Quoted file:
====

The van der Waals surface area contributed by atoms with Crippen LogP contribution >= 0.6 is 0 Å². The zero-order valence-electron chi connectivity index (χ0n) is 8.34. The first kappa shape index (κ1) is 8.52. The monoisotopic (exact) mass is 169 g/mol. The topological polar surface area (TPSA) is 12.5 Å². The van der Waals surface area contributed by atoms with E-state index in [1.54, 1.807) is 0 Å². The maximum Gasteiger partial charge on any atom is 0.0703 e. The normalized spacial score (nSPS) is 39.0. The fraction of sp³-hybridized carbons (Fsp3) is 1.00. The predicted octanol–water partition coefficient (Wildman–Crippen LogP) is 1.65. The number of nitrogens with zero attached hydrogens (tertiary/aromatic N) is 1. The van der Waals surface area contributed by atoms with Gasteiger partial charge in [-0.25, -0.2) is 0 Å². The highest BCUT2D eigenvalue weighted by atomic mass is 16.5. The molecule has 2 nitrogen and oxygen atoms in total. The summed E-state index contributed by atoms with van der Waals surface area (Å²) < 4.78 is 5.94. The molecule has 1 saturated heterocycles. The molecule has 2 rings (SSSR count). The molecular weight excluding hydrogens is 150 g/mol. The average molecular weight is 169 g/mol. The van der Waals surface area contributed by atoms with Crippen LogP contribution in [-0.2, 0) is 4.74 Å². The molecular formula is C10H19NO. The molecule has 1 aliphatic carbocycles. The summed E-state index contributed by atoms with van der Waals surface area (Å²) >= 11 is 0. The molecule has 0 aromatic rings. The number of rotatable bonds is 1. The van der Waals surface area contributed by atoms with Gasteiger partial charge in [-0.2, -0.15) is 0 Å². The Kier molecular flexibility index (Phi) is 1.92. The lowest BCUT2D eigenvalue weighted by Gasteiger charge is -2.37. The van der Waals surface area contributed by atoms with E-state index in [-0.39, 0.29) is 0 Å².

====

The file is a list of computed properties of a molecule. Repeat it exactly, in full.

The van der Waals surface area contributed by atoms with Crippen LogP contribution >= 0.6 is 0 Å². The zero-order valence-electron chi connectivity index (χ0n) is 8.34. The first kappa shape index (κ1) is 8.52. The monoisotopic (exact) mass is 169 g/mol. The topological polar surface area (TPSA) is 12.5 Å². The van der Waals surface area contributed by atoms with E-state index in [1.54, 1.807) is 0 Å². The maximum Gasteiger partial charge on any atom is 0.0703 e. The normalized spacial score (nSPS) is 39.0. The fraction of sp³-hybridized carbons (Fsp3) is 1.00. The predicted octanol–water partition coefficient (Wildman–Crippen LogP) is 1.65. The number of nitrogens with zero attached hydrogens (tertiary/aromatic N) is 1. The van der Waals surface area contributed by atoms with Gasteiger partial charge in [-0.25, -0.2) is 0 Å². The highest BCUT2D eigenvalue weighted by atomic mass is 16.5. The molecule has 2 nitrogen and oxygen atoms in total. The summed E-state index contributed by atoms with van der Waals surface area (Å²) < 4.78 is 5.94. The molecule has 1 saturated heterocycles. The molecule has 2 rings (SSSR count). The molecular weight excluding hydrogens is 150 g/mol. The average molecular weight is 169 g/mol. The van der Waals surface area contributed by atoms with Crippen LogP contribution in [-0.2, 0) is 4.74 Å². The molecular formula is C10H19NO. The molecule has 1 aliphatic carbocycles. The summed E-state index contributed by atoms with van der Waals surface area (Å²) >= 11 is 0. The molecule has 0 aromatic rings. The number of rotatable bonds is 1. The van der Waals surface area contributed by atoms with Gasteiger partial charge in [-0.2, -0.15) is 0 Å². The Kier molecular flexibility index (Phi) is 1.92. The lowest BCUT2D eigenvalue weighted by Gasteiger charge is -2.37. The van der Waals surface area contributed by atoms with E-state index in [-0.39, 0.29) is 0 Å².